A Brief Overview of Keizan’s “Zazen-Yojinki”
Zen master Keizan Jokin lived in Japan from 1264 to 1325, and was a direct Dharma descendant of Dogen. His essay “Zazen-Yojinki” is fairly short and centers on the practice of zazen, or seated Zen meditation. Much of the essay is quite practical: “To practice sitting, find a quiet place and lay down a thick mat. Don’t let wind, smoke, rain or dew come in. Keep a clear space with enough room for your knees.” There are lots of instructions to monks about how to conduct their daily lives in a way conducive to practice, such as what to wear, frivolous activities to avoid, what to eat, and how to deal with various “unusual and strange” experiences in meditation.
Parts of Keizan’s essay, though, are pretty… well, you might say, dense? Poetic? Abstruse? (Meaning “difficult to understand” or “obscure.”) I’m talking about passages like, “Zazen includes no boundary between sentient beings and buddha.” Or, “Although we speak of ‘practice,’ it is not a practice that you can do.” Or, “Clear water has no back or front, space has no inside or outside. Completely clear, its own luminosity shines before form and emptiness were fabricated. Objects of mind and mind itself have no place to exist.”
I’m going to focus on the first couple sentences of “Zazen Yojinki,” along with a few references from the first quarter or so of the text, and these parts of the essay definitely qualify as abstruse because they’re trying to convey the deepest meaning and purpose of zazen. I won’t say much about how and why the method of zazen in particular is emphasized, because I’ve dealt with that in many other episodes. Instead, I’ll explore the nondual experience zazen is supposed to allow you to experience.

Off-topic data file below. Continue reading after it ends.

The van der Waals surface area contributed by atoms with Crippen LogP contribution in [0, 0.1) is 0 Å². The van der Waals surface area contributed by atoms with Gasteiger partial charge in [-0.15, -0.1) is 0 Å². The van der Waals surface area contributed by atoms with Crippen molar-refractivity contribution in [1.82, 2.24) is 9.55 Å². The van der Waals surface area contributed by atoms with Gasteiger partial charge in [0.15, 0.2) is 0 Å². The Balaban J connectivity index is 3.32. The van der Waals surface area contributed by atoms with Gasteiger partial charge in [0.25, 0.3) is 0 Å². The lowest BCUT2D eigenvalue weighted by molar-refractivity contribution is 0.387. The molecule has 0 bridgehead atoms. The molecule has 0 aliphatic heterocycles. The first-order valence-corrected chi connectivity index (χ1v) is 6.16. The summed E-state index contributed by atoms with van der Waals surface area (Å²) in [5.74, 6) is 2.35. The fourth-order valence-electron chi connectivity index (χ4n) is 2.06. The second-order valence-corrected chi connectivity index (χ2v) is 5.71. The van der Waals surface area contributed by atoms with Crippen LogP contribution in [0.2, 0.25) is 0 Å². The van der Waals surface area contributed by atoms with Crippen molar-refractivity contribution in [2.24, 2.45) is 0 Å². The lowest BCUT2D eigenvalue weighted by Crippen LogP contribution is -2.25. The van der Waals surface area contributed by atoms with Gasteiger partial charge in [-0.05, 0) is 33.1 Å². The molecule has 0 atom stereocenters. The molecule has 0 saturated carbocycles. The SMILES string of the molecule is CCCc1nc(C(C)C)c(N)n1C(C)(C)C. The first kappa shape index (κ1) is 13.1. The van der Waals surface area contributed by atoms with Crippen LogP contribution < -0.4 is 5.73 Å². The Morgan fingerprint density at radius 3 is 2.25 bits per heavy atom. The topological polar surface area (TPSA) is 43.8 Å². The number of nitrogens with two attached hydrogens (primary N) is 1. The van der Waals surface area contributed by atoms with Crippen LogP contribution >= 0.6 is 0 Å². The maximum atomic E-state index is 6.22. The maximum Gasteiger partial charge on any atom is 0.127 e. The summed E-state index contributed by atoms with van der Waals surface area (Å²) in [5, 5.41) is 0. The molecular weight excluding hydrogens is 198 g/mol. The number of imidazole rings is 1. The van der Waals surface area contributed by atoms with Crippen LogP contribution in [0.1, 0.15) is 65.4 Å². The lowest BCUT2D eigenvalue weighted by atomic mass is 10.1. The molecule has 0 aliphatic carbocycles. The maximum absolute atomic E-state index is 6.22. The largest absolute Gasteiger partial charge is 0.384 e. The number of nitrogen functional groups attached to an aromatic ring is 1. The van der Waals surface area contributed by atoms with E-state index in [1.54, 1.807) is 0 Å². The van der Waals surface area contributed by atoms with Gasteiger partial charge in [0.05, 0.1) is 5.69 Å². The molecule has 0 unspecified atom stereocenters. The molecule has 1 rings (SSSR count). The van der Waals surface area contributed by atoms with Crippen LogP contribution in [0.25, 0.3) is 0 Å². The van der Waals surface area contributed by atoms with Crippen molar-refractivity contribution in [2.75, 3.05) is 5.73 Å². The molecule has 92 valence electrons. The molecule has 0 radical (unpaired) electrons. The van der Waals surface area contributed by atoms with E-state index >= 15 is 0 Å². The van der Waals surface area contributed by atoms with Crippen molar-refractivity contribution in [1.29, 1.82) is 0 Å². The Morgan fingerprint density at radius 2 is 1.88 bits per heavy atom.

After all, zazen, from the Soto Zen point of view, is not a meditative technique at all, but rather – as Keizan puts it later in “Zazen Yojinki” – “entering directly into the ocean of buddha-nature and manifesting the body of the Buddha.” Obviously, this isn’t easy, or all we’d have to do to get enlightened is sit upright, still and silent, for a few minutes. But this identification of zazen with the very experience of “dwelling content within your own Buddha Nature” is why Soto Zen writings go on and on about zazen. It may sound like we’re being extremely sectarian, lauding our particular form of meditation over all others, but it’s really more of a celebration of a nondual experience – so, even if zazen is not your way, or even if Buddhism is not your way, I think you’ll recognize this experience as the goal of many mystical spiritual traditions.